The Court of Appeal has today handed down judgment in Carey v Options allowing the appeal on the claim advanced under section 27 of FSMA. The case is a highly significant test case concerning the duties and potential liabilities imposed on execution-only SIPP providers and there are a number of other cases which will be affected by the outcome of the appeal. In allowing the appeal, the Court of Appeal determined that the SIPP was unenforceable as a consequence of advice given and arrangements made by an unregulated introducer and that it was not just and equitable to exercise its discretion under section 28 to allow the SIPP to be enforced. In doing so, the Court of Appeal rejected the contractual fundamentalism which had infected the heavily delayed (26 months) judgment at first instance and gave primacy to the statutory scheme and consumer protection. Along with being highly significant to the SIPP industry, the decision has much wider significance owing to its consideration of ‘advising’, ‘arranging’ and the interplay between sections 27 and 28 of FSMA, and is an important reminder to regulated entities of the risks of doing business with unregulated entities.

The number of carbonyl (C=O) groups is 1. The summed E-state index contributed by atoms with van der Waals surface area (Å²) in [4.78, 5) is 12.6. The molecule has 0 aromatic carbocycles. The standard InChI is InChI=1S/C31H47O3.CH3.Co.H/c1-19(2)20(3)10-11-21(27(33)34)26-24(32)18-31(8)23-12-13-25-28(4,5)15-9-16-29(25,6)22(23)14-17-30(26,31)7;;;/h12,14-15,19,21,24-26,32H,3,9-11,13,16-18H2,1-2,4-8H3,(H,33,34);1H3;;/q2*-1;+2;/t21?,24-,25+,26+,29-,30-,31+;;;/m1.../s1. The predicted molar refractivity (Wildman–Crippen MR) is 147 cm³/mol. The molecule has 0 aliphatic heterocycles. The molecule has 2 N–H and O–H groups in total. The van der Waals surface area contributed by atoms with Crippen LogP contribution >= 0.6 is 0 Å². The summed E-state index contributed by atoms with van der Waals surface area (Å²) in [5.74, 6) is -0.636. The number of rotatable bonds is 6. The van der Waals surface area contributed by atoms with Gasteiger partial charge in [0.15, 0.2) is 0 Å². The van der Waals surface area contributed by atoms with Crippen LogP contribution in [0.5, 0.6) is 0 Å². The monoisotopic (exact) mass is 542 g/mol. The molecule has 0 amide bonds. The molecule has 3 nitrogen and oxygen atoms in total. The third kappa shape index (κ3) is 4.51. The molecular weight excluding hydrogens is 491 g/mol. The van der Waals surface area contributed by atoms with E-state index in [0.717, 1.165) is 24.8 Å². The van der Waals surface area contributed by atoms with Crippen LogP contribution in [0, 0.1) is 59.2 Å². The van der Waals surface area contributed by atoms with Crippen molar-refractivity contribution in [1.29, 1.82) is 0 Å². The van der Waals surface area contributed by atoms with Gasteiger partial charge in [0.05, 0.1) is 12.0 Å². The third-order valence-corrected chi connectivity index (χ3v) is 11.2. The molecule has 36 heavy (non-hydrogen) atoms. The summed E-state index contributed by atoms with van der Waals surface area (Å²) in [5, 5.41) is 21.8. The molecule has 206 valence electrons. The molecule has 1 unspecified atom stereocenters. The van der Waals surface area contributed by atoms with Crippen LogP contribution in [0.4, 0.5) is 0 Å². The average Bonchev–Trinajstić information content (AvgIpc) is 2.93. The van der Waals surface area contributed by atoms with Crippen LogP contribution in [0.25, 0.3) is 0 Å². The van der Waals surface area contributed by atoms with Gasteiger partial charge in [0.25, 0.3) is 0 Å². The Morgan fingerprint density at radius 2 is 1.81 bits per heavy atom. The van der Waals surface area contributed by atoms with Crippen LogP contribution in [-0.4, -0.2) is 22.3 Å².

Jay Jagasia acted as junior counsel for the successful Appellant and was led by Professor Gerard McMeel QC, and was the only non-silk involved as counsel on the appeal.
A full copy of the judgment can be accessed here.
The material contained in this article is provided for general information purposes only. It does not constitute legal or other professional advice. No responsibility is assumed by any member of chambers for its accuracy or currency, and reliance should not be placed upon it. Specific, personal legal advice should be obtained in relation to any case or matter. Any views expressed are those of the editor or named author.
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